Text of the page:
It’s not a question that’s posed everyday, but if you take the only answer available that I know of, you’ll cut off his hand, attach it to your own arm and then follow him into Hell to get it back. That’s the premise of SEUM: Speedrunners from Hell. Seriously. And do you know what? If you’ll humour it for a moment, you’re likely to have some fun.
SEUM: Speedrunners from Hell (hereafter SEUM:SfH!) is a boisterous, loud game. The soundtrack is metal. The imagery is Metal. Even the name is METAL. It comes as no surprise to discover that developer Headup Games refer to it as “the world’s only competitive heavy-metal first person platformer” as that’s exactly what it is. The other phrase it brought to my mind, if it exists, is “twitch platformer”.
Game modes are either level based or endless running. The endless running option spawns a new labyrinth on every respawn and is as hard as nails. The level-based adventure starts out a little easier, but rapidly also becomes as hard as nails. Complete a number of levels and you’ll be able to progress down into the next circle of Hell – which you want to do as that’s where your beer’s gonna be. Each level is timed, with global and friend based leaderboards front and centre at the end of every level – competitive play is a core part of the game’s DNA, and you might well find yourself revisiting levels to shave precious tenths of seconds off a run.
It transpires that Hell is not paved with good intentions OR frozen door-to-door salesmen, instead the ground is lava, and each level consists of a series of platforms suspended high above it. Your mission is to run from one end of the course to the other in a VERY short amount of time. Fall off a platform, and you die. Obstacles such as spikes, disappearing platforms, swinging axes and spinning circular saws need to be navigated over, around or under. Touch one, and you die. Fail to get to the end in time, and you die. The game is hard, and you’ll die a lot. Each time you do, the Devil taunts you with a little insult. You’ll shake it off and try again.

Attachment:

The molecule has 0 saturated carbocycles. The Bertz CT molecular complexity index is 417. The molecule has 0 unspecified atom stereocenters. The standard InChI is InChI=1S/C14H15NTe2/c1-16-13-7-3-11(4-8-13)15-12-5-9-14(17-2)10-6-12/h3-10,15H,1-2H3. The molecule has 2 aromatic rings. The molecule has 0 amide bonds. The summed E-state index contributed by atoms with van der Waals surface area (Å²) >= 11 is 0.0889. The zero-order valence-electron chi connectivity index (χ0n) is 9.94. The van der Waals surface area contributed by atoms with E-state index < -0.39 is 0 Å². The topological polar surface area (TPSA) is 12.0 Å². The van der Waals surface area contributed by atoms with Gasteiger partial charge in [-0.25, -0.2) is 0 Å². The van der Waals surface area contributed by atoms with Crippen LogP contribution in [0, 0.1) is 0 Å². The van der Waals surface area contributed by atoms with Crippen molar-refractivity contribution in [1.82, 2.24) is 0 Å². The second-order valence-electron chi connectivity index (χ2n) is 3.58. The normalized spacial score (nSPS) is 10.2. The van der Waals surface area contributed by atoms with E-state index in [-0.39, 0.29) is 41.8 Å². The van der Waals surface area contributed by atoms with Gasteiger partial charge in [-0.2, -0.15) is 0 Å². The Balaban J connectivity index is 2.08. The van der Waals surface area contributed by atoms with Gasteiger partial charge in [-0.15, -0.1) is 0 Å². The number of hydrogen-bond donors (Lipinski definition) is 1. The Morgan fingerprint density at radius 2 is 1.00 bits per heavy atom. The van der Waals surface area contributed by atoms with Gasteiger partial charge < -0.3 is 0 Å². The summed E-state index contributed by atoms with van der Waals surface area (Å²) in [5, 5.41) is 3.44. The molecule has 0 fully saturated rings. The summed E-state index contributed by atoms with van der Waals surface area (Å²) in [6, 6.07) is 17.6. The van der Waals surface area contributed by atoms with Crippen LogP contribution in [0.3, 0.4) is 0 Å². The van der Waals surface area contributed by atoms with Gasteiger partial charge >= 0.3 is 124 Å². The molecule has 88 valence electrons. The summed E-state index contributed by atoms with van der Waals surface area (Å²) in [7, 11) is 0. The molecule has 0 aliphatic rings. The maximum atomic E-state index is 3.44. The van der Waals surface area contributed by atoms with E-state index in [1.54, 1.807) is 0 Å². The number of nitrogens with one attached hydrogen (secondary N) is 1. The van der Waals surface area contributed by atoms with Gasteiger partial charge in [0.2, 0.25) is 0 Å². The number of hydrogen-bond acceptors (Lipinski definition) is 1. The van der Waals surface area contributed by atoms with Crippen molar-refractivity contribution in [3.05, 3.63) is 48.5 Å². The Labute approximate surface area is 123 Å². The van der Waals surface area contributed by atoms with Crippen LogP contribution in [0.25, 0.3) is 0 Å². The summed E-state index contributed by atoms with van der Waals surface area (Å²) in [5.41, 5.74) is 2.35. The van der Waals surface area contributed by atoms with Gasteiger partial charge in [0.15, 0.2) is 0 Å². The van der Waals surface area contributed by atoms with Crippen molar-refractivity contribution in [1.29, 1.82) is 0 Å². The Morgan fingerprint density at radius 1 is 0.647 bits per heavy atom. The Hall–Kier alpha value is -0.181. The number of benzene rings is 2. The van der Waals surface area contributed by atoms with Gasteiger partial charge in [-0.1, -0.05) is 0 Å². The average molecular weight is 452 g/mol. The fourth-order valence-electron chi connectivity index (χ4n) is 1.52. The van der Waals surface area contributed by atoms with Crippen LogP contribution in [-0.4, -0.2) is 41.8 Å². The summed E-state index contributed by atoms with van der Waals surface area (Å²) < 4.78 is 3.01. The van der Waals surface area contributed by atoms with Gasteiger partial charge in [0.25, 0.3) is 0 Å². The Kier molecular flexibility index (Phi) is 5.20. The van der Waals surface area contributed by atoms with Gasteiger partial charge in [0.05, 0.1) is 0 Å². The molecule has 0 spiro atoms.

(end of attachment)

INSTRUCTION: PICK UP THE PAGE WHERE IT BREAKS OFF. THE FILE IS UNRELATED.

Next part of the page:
Visually, the cues are very much being taken from Doom and Quake – the game wears its influences like a badge of honour. The graphics look like an upscaled version of either of those games, but most impressive is the sheer pace at which they fly by. To say that SEUM: SfH is fast would be an understatement – it runs faster than the crowd heading for the moshpit at a Slipknot concert.
SEUM: SfH is one of those wonderful ‘pick up and play’ games. The premise is paper-thin, and it doesn’t matter because the gameplay is immediate. It doesn’t require lengthy explanations or exposition or tutorials, it throws you in and relies on its simplicity to carry you through – and it succeeds.
Some people might be put off by the difficulty and imagery – but if you’re in the mood for something different, this is worth a look. It’s not for the faint-hearted, but it’s fast, furious and a lot of fun once you’re in the swing of it. It doesn’t take itself too seriously, but offers a serious challenge nonetheless.
SEUM: Speedrunners From Hell will be available on 22nd September 2017 on the Xbox Store, for £11.99.
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SEUM: Speedrunners from Hell is a lightning fast first-person platformer that’s packed with attitude. It’s a lot of fun but you might be put off by the difficulty, or if heavy metal isn’t your can of beer.